Dark Tales Of The Vernal Equinox

As important as the Easter bunny but much more enchanting is the hare – an animal associated with this time of year, and also with magic. The Celts linked it to shape-shifting and rebirth, considering it sacred – so much so that killing it remained taboo until Victorian times.

This elusive animal is linked to rebirth and intuition, bringing the secret gifts of the underworld up into the ordinary world, as light increases.

Folk tales tell of witches who could turn into hares, running about the countryside creating mischief, just like the faerie people. Isobel Gowdie, tried for witchcraft in Scotland in 1662, claimed to be able to turn into a hare, saying she got her powers from the Fairy Queen, the Queen of Elphame, who was really the ancient pagan Mother Goddess. Such stories are remnants of old shamanic traditions, in which spirits of nature are “channelled” for wisdom and healing. 

In Celtic tradition, the beautiful and the deadly come together in the person of the Welsh goddess of spring, Blodeuwedd.

Instinct cannot be quelled by the logical mind – so the story of Blodeuwedd reminds you to find your own wild side.

However, the month of March isn’t just about beauty and light. Named after the Roman god of war, it was seen as a good time for war.

Farming also began again at this time, when farmers “attacked the Earth with their ploughshares”, which was in keeping with the fact that Mars was also god of agriculture. Just like the weather, which can be soft or savage, March and April have many moods. 

The vernal equinox represents the beginning of spring in the northern hemisphere, and so is understandably associated with a lot of festivals celebrating fertility and agriculture.

Nobody, however, did it quite like the Romans, who for a small segment of their history used the day as a way to celebrate the goddess Cybele, an utter badass who was driven around in a chariot drawn by lions — and drove her lover insane. You know, as an aside.

The Cybele cult celebration actually took a couple of days, and was based around a myth about the goddess’s relationship with her lover (who may also have been her son or grandson), Attis: apparently he tried to marry a mortal, she got mad, and drove him so bonkers that he castrated himself and then died.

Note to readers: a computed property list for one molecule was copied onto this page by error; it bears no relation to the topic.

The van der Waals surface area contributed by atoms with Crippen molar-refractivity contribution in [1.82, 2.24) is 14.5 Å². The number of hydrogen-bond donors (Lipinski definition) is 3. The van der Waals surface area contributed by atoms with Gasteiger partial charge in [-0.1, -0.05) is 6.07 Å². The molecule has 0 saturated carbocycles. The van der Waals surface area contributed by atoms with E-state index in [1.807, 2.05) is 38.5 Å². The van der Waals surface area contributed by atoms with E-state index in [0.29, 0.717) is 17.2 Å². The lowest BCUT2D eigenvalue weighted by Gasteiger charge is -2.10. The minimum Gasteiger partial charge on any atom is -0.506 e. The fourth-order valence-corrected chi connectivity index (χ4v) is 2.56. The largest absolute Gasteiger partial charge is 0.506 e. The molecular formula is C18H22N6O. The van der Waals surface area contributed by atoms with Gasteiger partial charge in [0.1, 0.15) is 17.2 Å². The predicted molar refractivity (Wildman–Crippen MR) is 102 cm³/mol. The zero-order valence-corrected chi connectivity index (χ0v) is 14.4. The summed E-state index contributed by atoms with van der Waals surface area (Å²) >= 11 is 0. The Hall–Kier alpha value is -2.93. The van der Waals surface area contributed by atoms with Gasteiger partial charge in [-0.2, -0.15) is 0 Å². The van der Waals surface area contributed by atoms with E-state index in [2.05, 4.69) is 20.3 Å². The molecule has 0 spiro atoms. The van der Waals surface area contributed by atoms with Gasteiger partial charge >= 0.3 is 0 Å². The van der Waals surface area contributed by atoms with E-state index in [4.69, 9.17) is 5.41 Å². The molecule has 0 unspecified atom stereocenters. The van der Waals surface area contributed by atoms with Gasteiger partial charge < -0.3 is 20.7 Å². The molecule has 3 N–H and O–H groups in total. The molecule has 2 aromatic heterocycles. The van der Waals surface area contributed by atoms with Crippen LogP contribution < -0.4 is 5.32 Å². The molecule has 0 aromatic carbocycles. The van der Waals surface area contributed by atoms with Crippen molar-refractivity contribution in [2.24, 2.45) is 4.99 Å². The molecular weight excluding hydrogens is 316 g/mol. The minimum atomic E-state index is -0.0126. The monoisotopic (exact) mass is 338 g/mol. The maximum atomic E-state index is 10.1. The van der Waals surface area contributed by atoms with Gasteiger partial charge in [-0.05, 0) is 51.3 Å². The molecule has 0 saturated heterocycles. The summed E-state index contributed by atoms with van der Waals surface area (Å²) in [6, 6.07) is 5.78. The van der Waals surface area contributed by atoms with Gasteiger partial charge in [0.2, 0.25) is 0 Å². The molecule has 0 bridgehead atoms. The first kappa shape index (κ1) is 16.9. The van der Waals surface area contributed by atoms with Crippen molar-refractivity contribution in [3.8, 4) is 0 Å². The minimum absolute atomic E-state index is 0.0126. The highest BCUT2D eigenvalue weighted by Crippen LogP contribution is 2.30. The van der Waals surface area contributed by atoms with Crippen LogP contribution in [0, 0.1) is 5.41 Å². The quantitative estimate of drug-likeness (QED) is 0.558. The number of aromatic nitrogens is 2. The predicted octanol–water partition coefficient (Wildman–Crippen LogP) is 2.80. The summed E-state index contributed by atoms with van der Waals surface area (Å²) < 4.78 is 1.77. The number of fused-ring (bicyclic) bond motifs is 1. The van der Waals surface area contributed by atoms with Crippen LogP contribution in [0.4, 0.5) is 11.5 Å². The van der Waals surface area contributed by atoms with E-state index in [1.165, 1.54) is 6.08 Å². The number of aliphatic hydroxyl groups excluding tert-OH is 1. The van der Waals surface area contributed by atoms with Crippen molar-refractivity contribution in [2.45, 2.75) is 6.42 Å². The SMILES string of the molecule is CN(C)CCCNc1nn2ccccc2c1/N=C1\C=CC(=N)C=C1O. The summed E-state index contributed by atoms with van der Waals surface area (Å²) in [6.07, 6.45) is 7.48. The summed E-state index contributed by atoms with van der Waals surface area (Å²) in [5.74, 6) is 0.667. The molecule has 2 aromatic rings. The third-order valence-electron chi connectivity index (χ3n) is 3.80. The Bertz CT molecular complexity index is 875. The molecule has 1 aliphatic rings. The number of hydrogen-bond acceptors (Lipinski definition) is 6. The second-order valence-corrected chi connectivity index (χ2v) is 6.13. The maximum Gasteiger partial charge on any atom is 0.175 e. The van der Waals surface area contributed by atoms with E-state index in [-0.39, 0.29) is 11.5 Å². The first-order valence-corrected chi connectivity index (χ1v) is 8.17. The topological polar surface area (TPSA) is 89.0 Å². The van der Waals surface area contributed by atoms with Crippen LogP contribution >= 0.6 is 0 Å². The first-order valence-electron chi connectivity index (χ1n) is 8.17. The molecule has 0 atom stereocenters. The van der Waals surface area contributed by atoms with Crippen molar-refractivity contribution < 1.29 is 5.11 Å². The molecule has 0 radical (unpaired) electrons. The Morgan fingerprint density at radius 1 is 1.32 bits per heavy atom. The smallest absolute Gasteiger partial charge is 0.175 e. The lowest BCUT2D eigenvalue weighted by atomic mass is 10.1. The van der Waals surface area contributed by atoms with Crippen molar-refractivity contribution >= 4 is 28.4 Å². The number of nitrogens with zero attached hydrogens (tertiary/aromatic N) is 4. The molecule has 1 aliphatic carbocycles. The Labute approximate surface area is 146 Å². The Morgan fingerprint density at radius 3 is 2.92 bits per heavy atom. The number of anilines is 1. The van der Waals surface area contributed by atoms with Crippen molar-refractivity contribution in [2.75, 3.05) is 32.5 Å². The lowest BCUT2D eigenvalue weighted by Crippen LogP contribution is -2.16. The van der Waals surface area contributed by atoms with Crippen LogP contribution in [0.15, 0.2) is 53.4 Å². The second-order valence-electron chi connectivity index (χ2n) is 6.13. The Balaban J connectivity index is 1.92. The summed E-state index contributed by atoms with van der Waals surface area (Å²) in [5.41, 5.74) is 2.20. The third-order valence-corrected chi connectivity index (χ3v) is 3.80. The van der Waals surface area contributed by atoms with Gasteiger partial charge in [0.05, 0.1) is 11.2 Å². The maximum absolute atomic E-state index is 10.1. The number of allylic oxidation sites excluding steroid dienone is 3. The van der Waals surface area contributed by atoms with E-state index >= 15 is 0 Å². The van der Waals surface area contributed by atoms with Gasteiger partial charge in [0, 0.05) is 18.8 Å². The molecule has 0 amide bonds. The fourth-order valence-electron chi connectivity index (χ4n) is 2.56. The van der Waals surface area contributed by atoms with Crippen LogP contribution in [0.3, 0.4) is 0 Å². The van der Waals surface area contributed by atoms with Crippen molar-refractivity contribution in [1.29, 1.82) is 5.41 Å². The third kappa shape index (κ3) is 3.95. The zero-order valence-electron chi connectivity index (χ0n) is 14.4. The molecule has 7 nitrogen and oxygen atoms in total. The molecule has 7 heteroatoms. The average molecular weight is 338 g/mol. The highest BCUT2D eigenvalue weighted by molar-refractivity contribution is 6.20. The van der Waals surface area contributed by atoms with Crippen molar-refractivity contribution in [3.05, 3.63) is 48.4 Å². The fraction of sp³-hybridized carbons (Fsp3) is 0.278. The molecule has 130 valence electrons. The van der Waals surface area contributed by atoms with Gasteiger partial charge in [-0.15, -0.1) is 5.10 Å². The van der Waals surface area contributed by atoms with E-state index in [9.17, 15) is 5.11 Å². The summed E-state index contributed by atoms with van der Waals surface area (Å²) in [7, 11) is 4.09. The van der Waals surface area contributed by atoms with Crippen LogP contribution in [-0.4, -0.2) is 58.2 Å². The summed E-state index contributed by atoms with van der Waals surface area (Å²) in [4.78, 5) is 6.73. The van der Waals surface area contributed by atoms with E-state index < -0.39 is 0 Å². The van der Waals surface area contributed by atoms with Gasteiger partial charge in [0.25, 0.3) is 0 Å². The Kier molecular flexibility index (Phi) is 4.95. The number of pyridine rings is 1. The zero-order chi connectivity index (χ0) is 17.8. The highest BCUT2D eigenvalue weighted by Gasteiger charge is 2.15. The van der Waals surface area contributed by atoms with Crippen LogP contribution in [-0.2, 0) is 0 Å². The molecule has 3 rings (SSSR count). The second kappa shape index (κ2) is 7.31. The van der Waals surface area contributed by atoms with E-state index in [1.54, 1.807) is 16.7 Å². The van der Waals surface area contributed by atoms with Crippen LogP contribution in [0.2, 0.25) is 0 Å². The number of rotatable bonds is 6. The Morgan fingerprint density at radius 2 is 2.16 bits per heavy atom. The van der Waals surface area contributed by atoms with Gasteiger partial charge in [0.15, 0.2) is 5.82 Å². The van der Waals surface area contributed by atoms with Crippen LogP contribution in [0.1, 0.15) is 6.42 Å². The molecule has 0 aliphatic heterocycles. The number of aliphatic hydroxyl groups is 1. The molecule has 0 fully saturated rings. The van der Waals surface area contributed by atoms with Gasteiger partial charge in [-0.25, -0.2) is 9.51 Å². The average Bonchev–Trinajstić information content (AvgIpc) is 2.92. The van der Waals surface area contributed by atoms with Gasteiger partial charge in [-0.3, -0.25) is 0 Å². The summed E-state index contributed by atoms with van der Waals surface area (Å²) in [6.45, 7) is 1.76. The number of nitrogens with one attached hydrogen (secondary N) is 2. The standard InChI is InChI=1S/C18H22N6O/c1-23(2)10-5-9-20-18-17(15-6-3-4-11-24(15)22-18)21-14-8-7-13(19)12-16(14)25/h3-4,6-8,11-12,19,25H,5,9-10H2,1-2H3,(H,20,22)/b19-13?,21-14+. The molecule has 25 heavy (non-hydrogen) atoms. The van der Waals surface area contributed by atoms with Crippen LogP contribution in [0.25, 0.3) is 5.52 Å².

Phoroneus was also credited with being the inventor of fire. His mother was Argeia. Annual sacrifices to him took place on the Cronian Mount at Olympia at the time of the spring equinox. 

Sacrifices in ancient myth frequently take place at the equinoxes. 

The equinoxes are the “crossing points” where the ecliptic path of the sun crosses the celestial equator.

During the Spring Equinox, an old traditional practiced by Beijing locals is offering sacrifices to the Sun god. This tradition is called “Zhonghe Festival”. The “Sun Cake”, a round cake made from wheat and sugar, serves as the main offering.

One of the most famous ancient spring equinox celebrations was the Mayan sacrificial ritual by the main pyramid in Chichen Itza, Mexico.  The pyramid, also known as El Castillo, has four staircases running from the top to the bottom of the pyramid’s faces. The staircases were built at a carefully calculated angle so that at the precise moment of the equinox and for a period of about half an hour, a snake of sunlight appears to slither down the stairs. 

The Vikings butchered animals and humans as part of sacrifices to their pagan gods, painting themselves and their buildings with the blood of their offerings.

There were four fixed blot sacrifices each year, coinciding with the winter solstice, spring equinox, summer solstice, and autumn equinox.

Blót is the term for “blood sacrifice” in Norse paganism. A blót could be dedicated to any of the Norse gods, the spirits of the land, and to ancestors. The sacrifice involved aspects of a sacramental meal or feast.

Believers who want an excuse to indulge before hunkering down in abstinence for Lent can have at it, thanks to the alignment of the moon, the vernal equinox and the Gregorian calendar. It all starts with Easter.

From Easter — which can be any time between March 22 and April 25 — you count back six and a half weeks to get the date for Ash Wednesday. Lent is a time of inner reflection, self-sacrifice, denial and repentance.

The Spirits of Winter’s Darkness are now behind us. The dark fertile earth of our sacred land is honoured, the start of a new cycle. We now honour the Spirits of Summer’s Light, shining ahead of us. Blessings of Spring!

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